Insecure firmware is running on millions (and soon-to-be billions) of devices. Connected cars, coffee pots, and cardiac devices house embedded firmware that’s often highly vulnerable and easily hackable. Why? It literally all comes down to the firmware’s code: how it’s constructed, what’s left inside and what’s included from the outside.
Think about these three points, which are tied to actual exploitations and hacks:
- Gaping holes: The Dyn attack in October 2016 exploited insecure and poorly coded firmware on security cameras to cripple significant portions of the web. If the firmware had been secured, the attack could not have been executed. If firmware has security holes, hackers will find them.
- Carelessness with keys: Have you heard people say “don’t leave your keys laying around?” Then why would developers leave their private crypto keys in firmware images? We know firsthand of a Tier One supplier for a car manufacturer that left private crypto keys on a completed firmware image they produced for the manufacturer. You can imagine what happened next.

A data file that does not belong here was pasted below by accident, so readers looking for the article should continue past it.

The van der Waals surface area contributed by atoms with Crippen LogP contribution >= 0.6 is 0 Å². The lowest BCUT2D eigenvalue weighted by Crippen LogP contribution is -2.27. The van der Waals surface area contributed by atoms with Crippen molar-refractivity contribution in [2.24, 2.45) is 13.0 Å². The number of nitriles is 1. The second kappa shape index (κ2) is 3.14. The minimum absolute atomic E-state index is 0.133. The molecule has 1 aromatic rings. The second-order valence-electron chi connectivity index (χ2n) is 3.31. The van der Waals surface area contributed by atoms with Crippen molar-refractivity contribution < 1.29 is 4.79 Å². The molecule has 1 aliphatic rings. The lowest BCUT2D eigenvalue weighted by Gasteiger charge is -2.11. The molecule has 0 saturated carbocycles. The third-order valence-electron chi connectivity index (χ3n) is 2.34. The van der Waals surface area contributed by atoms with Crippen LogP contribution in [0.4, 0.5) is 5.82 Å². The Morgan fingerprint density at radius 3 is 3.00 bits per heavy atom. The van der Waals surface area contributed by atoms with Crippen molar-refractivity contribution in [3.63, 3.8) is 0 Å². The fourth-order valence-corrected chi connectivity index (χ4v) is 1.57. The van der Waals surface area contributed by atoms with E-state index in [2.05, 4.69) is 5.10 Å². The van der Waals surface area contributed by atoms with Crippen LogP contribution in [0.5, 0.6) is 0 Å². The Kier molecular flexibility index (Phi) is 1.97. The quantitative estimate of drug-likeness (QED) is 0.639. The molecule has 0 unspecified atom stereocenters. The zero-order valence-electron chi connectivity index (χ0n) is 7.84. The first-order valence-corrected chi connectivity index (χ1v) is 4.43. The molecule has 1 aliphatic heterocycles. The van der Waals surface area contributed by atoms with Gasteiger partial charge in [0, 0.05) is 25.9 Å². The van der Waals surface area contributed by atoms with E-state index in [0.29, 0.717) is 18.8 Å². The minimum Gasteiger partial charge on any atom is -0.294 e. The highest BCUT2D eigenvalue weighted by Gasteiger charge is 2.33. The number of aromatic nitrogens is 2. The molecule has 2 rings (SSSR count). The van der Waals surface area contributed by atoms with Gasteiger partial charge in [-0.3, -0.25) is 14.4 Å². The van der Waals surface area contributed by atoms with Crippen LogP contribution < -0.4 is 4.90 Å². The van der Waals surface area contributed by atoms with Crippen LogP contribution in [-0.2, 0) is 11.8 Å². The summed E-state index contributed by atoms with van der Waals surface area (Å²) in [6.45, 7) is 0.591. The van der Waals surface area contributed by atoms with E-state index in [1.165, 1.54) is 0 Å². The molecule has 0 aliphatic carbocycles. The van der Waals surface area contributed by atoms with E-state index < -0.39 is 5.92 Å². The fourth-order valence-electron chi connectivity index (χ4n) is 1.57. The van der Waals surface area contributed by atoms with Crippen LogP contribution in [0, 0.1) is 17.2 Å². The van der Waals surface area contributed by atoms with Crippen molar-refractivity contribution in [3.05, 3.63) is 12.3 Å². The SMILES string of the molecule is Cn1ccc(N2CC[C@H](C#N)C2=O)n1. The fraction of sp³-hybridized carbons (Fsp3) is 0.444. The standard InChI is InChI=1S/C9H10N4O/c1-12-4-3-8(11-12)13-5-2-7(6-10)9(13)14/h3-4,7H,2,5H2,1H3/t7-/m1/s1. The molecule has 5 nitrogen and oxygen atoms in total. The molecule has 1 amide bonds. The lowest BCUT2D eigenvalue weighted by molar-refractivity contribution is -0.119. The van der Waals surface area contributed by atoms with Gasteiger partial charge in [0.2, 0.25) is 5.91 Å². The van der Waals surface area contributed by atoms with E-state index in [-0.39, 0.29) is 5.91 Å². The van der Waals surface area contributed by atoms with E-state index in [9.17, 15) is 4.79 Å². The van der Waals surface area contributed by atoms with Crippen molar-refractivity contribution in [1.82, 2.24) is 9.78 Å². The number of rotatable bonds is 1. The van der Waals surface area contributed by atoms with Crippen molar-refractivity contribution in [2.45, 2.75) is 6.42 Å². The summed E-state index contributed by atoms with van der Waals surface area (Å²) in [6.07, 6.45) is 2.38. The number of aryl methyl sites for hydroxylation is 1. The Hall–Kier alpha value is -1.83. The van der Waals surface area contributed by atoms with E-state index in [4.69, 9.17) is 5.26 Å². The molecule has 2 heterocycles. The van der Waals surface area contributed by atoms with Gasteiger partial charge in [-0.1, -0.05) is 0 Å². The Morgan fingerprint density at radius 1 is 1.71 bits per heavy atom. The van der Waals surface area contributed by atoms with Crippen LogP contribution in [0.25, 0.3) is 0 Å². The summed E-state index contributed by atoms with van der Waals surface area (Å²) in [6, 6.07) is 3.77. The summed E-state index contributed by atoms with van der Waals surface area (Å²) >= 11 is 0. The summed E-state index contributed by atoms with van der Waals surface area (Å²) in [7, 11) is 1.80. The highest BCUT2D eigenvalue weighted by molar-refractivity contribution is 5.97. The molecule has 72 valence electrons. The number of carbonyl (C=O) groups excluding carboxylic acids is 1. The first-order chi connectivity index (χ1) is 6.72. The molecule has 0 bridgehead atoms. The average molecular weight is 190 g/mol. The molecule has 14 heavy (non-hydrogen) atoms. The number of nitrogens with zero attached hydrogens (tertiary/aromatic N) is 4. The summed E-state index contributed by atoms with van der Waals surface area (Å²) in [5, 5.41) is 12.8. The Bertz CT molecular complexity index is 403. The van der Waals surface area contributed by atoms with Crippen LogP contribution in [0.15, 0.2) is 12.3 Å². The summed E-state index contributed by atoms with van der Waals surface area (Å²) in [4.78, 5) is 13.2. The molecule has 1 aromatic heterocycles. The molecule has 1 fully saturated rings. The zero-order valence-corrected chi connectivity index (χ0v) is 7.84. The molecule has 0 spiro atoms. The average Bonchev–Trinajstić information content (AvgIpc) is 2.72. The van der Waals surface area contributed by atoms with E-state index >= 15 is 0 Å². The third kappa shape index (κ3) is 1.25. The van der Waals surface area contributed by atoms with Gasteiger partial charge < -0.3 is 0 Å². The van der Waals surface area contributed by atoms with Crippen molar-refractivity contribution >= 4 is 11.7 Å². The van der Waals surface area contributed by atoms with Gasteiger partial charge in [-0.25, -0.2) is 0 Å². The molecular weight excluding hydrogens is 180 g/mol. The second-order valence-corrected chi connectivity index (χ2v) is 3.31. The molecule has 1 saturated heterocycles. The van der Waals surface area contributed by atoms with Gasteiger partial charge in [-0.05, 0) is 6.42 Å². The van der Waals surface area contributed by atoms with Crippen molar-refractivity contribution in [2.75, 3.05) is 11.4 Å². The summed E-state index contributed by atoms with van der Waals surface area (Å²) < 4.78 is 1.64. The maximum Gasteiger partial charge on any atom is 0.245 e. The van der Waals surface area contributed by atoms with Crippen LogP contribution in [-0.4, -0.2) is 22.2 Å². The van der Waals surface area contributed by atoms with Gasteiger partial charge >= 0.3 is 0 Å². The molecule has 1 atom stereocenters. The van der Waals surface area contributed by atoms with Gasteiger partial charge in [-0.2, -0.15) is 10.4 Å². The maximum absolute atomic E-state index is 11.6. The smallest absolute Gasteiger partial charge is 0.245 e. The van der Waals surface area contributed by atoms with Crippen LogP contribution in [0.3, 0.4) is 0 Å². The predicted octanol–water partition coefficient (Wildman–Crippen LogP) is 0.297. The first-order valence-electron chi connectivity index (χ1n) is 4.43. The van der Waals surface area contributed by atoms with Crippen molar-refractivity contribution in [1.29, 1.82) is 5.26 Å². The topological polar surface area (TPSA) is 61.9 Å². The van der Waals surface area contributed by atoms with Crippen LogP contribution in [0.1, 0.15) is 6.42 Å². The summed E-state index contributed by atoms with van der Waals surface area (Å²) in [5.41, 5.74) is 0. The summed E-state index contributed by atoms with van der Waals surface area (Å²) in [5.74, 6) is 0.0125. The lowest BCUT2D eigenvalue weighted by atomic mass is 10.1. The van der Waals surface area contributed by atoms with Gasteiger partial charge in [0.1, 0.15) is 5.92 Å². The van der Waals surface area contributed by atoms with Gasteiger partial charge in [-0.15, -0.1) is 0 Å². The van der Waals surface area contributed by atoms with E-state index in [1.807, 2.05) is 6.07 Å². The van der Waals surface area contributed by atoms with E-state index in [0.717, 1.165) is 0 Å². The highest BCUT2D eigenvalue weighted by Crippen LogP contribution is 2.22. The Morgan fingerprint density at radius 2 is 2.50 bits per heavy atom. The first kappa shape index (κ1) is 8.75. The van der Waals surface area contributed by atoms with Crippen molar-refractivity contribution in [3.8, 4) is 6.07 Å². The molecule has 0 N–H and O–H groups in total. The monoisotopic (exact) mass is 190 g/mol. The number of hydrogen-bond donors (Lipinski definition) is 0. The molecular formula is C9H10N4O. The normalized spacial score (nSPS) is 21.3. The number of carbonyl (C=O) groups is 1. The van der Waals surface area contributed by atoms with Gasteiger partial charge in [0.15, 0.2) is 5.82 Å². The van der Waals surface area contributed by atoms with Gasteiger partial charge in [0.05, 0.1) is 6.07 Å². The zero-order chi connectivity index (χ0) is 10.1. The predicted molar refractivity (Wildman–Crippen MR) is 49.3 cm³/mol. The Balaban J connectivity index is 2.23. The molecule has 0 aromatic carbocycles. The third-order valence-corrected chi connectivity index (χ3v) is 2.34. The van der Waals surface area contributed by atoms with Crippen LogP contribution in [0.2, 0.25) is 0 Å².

- Insecure external libraries: If you’re integrating externally sourced libraries and lack access to the source code of the libraries, can you verify their security? Third-party libraries can contain extraordinary numbers of vulnerabilities, and even a giant like Apple learned the hard way when using insecure, external libraries.
It’s ironic that secure coding practices are decreasing at a time when overall security practices are increasing. But, in today’s frenzied development environments, the faster developers must build code and the more “cooks” involved, the greater the chances for insecure coding.
With many forces at play to foster insecure coding on devices, security might seem like a pipe dream. Yet, consider the huge number of security holes in Windows software that were corrected over time. Through automated firmware evaluations, it’s neither difficult nor time-consuming to review a compiled firmware image and fix the code.
Insecure coding is the basis for all IoT security issues; mitigating firmware risks hinges on evaluating and securing firmware before production. It’s everyone’s responsibility to secure their firmware in this global IoT village. We’re all as strong as the weakest link and risk mitigation must become a top priority for those who build code for embedded devices.